I got on to an almost empty bus this morning. There was a really cute little old Korean lady who pulled out a thermos and at a red light she poured herself a little mug full of piping hot, delicious smelling coffee. About 2 stops later she changed seats and sat as close to the driver as she could get. Two stops later she was yammering on to him and he pulled over, dug a little travel mug out of his bag and accepted some coffee from her. It was so sweet. I just kept thinking you would NEVER in a million years see something like that on the TTC at home. I love Korea. As everyday passes I am happier and happier with how my life is unfolding.

HARU is my second home. I have actually found a cuter little coffee shop, much more quaint and much more Korean than Haru, and even closer to my house. Unfortunately it doesn't have WiFi so until I get internet at home, Haru it is.

I am going on a month of no internet and I'm honestly starting to twitch. My principal asks every day if its hooked up yet, but nope, not yet. I am waiting for my ARC (alien registration card) to be legitimate. Then I get a bank account, then a PAYCHEQUE, then a phone and internet. Step by step. And Haru makes amazing americanos, and it gets me out of my apartment, so I guess I can't complain.

Last night I went out for my second dinner out and it was great. I went to a Korean BBQ place with about a dozen other foreign english teachers. There was beef and pork cooking on 3 separate grills on the table and then all the little sides littered all over our tables. Good eats and new friends. I think I might've made Christmas plans to go off skiing for the weekend which suits me just fine! It'll be fun and keep me from missing home at the holidays.

Also made plans for tomorrow night, my first trip to a jimjibang, a Korean bath house (apparently they're really popular here). YEAH!! A little nervous to shed all my gitch since Koreans aren't too cool with tattoos, but I'll see how it goes.

I'm loving all the networking, it almost seems too easy. The photos are of my 2 Korean coworkers. Juwon is one of my english co-teachers, and JiHye is the music teacher at my school. These girls are awesome! They are my lifeline at school and my weekly coffee dates after work. This week we are sacrificing coffee for um, I can't remember, some spicy Korean food they want me to try. Fingers crossed it doesn't blow my head off, cause Koreans eat SPICY STUFF! Random fact, Koreans are reported to have the highest percentage of people with stomach issues (I fit right in), they have the spiciest food in the world.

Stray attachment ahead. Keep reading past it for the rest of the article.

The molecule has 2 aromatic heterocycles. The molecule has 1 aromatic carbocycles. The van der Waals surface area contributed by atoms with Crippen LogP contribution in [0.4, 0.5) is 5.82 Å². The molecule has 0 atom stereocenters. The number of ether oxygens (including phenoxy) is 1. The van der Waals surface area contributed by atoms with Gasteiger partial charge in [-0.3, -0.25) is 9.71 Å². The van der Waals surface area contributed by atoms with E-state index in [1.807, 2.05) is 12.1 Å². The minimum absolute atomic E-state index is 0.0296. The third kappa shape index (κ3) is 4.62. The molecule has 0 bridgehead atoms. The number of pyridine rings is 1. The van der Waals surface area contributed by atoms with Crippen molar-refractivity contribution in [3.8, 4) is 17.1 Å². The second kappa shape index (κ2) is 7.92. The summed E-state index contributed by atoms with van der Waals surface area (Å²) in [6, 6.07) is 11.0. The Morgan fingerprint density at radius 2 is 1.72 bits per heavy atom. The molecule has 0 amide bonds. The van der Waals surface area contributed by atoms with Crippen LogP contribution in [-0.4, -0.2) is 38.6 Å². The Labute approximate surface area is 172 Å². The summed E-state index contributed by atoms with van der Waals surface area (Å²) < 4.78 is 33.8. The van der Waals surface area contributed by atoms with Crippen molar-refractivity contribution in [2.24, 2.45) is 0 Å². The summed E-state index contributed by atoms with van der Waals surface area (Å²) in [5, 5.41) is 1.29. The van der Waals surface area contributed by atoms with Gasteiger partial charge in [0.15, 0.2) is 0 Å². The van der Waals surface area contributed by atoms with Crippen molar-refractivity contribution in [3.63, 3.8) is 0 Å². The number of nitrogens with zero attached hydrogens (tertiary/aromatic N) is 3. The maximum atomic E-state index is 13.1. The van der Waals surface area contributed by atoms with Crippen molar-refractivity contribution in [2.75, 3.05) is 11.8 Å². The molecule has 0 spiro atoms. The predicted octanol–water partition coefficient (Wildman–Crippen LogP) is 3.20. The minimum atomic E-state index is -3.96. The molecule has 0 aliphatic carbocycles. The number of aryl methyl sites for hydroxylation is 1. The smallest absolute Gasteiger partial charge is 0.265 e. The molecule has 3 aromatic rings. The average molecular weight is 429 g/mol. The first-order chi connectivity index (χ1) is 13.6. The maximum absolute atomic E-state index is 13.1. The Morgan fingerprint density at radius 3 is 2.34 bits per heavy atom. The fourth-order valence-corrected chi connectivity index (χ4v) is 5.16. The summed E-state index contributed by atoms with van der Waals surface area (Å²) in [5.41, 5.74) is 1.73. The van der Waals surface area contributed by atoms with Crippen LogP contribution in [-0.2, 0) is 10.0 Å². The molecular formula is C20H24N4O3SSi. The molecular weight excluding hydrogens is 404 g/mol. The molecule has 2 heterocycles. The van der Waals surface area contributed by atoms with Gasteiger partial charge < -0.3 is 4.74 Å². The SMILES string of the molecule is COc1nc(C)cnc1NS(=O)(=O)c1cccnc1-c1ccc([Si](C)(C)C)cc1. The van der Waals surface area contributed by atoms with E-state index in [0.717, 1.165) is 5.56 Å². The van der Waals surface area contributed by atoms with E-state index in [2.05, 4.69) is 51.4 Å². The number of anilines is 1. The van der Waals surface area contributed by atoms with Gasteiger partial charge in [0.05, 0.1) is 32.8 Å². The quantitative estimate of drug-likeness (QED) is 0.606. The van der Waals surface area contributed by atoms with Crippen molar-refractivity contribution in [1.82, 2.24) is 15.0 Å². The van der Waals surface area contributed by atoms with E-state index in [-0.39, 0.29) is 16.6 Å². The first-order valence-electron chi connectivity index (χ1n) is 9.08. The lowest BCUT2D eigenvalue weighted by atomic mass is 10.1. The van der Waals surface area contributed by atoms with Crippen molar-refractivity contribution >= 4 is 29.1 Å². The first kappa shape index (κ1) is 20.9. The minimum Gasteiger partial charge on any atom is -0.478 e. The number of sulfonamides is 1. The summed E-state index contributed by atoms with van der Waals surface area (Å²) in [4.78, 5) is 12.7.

I am really looking forward to the next few days, I'm booked right up! Date with the girls after work, then a jimjibang. Saturday morning I am off to EVERLAND, the Korean Disney World.

Then Saturday I am going with a few other teachers to Seoul. The area we are going to is called Insadong and apparently its full of artsy places and teahouses! Can't wait for my next trip back to Seoul.

Monday to Wednesday of next week I am off for an overnight teacher training course. It is done by area, with about 150 people attending, so I think I am about to meet another slew of teachers in my area. Bring it on!

A few americano's in, but unfortunately it's time for bed, Haru is closing. I had a late start this morning, but tomorrow is back to the regular schedule of 8:30 starts. Another random fact. Today's late start was because the middle school kids have their HUGE exam to determine what high school they get into. Education determines everything in Korea, this examination is life or death. So all the schools started later than normal to reduce traffic congestion so no one was late, or stressed out. I think that is very courteous. Plus I got to sleep in, a win/win situation.

Ok, lights out for now. Anyoung Haseo.

Monday, November 15, 2010

Lantern Festival

Saturday night was my first trip into Seoul and I think I might've fell in love a little! I am on the subway line to get into Seoul but it is a long trip in. It took about an hour or so to get to the area where the Lantern Festival was (don't ask me what it was called). But as soon as I stepped out of the train and into the chaos that was Seoul on a Saturday night I was buzzing with excitement.

The Lantern Festival was a collection of huge lanterns, made in different shapes and sizes, dotted along a man made stream just below street level, called the Cheonggyecheon. There were 1000's and 1000's of people there, and the lineup just to take a peak at the collection of lights was enormous. My friend Lana grabbed us a few coffees and the lineup was a great opportunity for people watching and soaking up everything going on around me.

I checked the website out before I went and a little guy called HAECHI caught my eye. He is Seoul's mascot and the cutest thing ever (he kind of reminds me of Pokemon!). So my hidden agenda was to find him and strike a pose, and my mission was accomplished. Aside from Haechi though, all the lanterns were intricately detailed and beautiful to look at. Not even all the pushing and shoving, especially from old Korean ladies, took away from it.

We spent most of the evening wandering around where the lanterns were and then made a quick pitstop at Kyobo, Korea's version of Indigo. There was a massive english section and I think I found a little slice of heaven right there. I have been reading my small stash of books from home one word at a time, at a turtles pace, in fear of finishing them without having any backup. So Lana brought me a few, and I picked up a few more at Kyobo and though my purse was a few pounds heavier my conscious was a LOT lighter knowing I could go home and guilt free plow through some new books, oh the excitement!!!